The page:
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Stretch Marks: What Are They and Can I Get Rid of Them?

While humans come in all shapes, sizes and skin colors, almost all of us get these: stretch marks. Women develop them during pregnancy, kids can develop them during puberty and anyone who has gained or lost a significant amount of weight has had to deal with them too.

So, what are stretch marks, and most importantly, can you get rid of them?

What are stretch marks?

“The technical term for stretch marks is striae distensae,” said Emilee Sandsmark, MD, an OBGYN at Banner Health Clinic in Loveland, CO. “They are a common form of dermal or skin scarring that tend to not be symptomatic or dangerous, but they can be cosmetically distressing to some.”

Stretch marks develop when our skin stretches or shrinks quickly. These abrupt changes can cause the collagen and elastin, which support our skin, to rupture. When the skin starts to heal, you may notice red, purple or dark brown lines crop up on your abdomen, hips, thighs and even breasts. This discoloration is known as striae rubra. Over time, these lines will evolve into striae alba, which appear hypopigmented (lighter in color than your overall skin tone) and scar-like.

Not everyone will develop stretch marks, but fluctuating hormones—and possibly even genetics—may play a role. You’re most likely to develop stretch marks during growth spurts, pregnancy and rapid weight loss or weight gain.

Can you prevent and get rid of stretch marks?

There are plenty of over-the-counter topical treatments for treating stretch marks. There are creams and oils on the market and home remedies you can Google that claim they can prevent and treat those ridges and indentations. But they aren’t a genie in a bottle. Unfortunately, there isn’t much you can do to prevent stretch marks and sometimes they may never fully go away.

That being said, we asked Dr. Sandsmark to give her professional opinion about some of the most commonly marketed products to make stretch marks less noticeable.

Cocoa butter and olive oil

Things like cocoa butter and olive oil have been proposed as preventive measures and treatment, but they haven’t been shown to make a significant difference. “Neither of these are associated with harm and are safe during pregnancy, so they couldn’t hurt to try,” Dr. Sandsmark said.

Creams containing Centella asiatica extract, vitamin E and collagen-elastin hydrolysates

Some creams like Mederma that contain an herb called Centella asiatica extract have been shown to help reduce the appearance of stretch marks, or make stretch marks less noticeable, but Dr. Sandsmark said further research is needed regarding safety and efficacy.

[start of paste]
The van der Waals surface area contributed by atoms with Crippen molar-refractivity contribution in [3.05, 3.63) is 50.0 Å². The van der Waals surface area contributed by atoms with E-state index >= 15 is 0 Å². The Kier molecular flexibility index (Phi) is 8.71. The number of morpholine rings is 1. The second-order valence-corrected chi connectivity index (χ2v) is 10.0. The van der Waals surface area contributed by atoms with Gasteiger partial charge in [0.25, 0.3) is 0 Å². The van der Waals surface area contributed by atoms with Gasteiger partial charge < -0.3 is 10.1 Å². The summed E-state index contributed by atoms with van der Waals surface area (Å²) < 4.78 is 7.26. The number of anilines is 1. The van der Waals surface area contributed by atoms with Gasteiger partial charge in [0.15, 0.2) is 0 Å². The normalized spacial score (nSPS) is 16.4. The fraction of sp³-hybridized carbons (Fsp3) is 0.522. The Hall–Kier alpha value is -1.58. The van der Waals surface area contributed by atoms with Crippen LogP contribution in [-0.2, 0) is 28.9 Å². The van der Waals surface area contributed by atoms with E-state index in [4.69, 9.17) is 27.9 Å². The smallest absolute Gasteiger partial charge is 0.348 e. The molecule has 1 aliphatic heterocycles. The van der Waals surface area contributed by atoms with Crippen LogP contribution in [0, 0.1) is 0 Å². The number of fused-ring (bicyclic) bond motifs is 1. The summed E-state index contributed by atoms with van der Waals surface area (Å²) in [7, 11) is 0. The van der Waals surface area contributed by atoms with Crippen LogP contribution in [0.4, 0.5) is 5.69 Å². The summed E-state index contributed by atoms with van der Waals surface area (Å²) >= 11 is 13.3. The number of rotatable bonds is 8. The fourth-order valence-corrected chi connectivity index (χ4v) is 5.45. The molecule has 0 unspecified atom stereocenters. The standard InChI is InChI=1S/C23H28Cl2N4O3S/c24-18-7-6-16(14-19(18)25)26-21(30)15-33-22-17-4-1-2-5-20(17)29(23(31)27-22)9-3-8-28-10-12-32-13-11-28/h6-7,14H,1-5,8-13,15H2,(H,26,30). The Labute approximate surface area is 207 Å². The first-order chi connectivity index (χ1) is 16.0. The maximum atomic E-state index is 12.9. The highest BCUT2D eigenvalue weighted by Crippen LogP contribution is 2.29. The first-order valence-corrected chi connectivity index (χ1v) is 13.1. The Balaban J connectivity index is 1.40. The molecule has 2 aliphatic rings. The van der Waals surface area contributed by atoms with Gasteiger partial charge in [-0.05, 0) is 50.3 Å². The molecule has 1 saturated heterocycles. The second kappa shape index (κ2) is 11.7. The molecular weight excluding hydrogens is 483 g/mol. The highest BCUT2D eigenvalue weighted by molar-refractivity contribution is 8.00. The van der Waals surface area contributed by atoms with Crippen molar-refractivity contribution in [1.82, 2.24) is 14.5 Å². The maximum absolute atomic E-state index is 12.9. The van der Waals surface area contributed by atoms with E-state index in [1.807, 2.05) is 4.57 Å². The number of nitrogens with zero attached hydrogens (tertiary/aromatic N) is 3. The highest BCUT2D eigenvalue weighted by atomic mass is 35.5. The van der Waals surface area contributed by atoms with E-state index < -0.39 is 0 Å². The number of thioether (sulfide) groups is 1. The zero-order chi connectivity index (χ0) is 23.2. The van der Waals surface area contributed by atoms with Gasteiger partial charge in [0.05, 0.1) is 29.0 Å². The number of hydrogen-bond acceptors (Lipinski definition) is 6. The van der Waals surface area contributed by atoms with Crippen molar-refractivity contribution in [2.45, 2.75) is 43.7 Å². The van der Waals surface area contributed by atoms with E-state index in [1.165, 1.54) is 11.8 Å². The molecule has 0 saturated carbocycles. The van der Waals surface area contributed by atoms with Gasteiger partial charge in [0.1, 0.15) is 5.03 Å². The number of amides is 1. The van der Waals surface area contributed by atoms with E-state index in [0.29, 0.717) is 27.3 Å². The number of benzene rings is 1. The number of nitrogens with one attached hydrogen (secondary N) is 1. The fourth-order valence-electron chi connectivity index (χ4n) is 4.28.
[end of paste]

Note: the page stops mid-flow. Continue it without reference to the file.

Pregnancy shapewear and belly belts

Often these products are marketed to pregnant women to help prevent and reduce stretch marks, but there is no evidence of reduction. “The reason may be because these types of products are typically and realistically worn intermittently, which may not be enough to reduce stress on the skin and create a real difference,” Dr. Sandsmark said.


“Some dermatologists routinely recommend this product for scar reduction once an incision is healed,” Dr. Sandsmark said. “Since stretch marks are a type of scarring, this is something that could also be tried (and may even be more effective than say cocoa butter).”

Tretinoin cream

This type of cream was beneficial in improving the appearance of striae in some studies but not others. “This is essentially the only topical, nonprocedural option that’s been shown to have any benefit and has been studied enough to potentially recommend,” Dr. Sandsmark said. “However, tretinoin cream isn’t considered safe to use during pregnancy, so hold off until after your baby is born.”

To use, patients will need to apply a thin film of retinoid products to the affected area for at least three to six months (or longer) before seeing any improvements.

In-office procedural therapies

Procedural therapies include pulsed dye lasers, fractional lasers, microneedling, dermabrasion and phototherapy. Chemical peels and radiofrequency devices have also been shown to have modest benefits. When it comes to these types of therapy treatments, however, you’ll want to discuss with a dermatologist who incorporates cosmetic procedures into their practice. They can determine which method to use depending on your skin type and the location and extent of your stretch marks.

Embracing your body

As we grow, age or expand and contract, our bodies are continually evolving. We have to resign to the fact that nobody’s body is perfect. There will always be something here and something there we want to change. So, while you can try out many of these treatment and therapy options to reduce stretch marks, the best remedy may just be embracing your body—lines and all.

Related articles:

Dermatology Pregnancy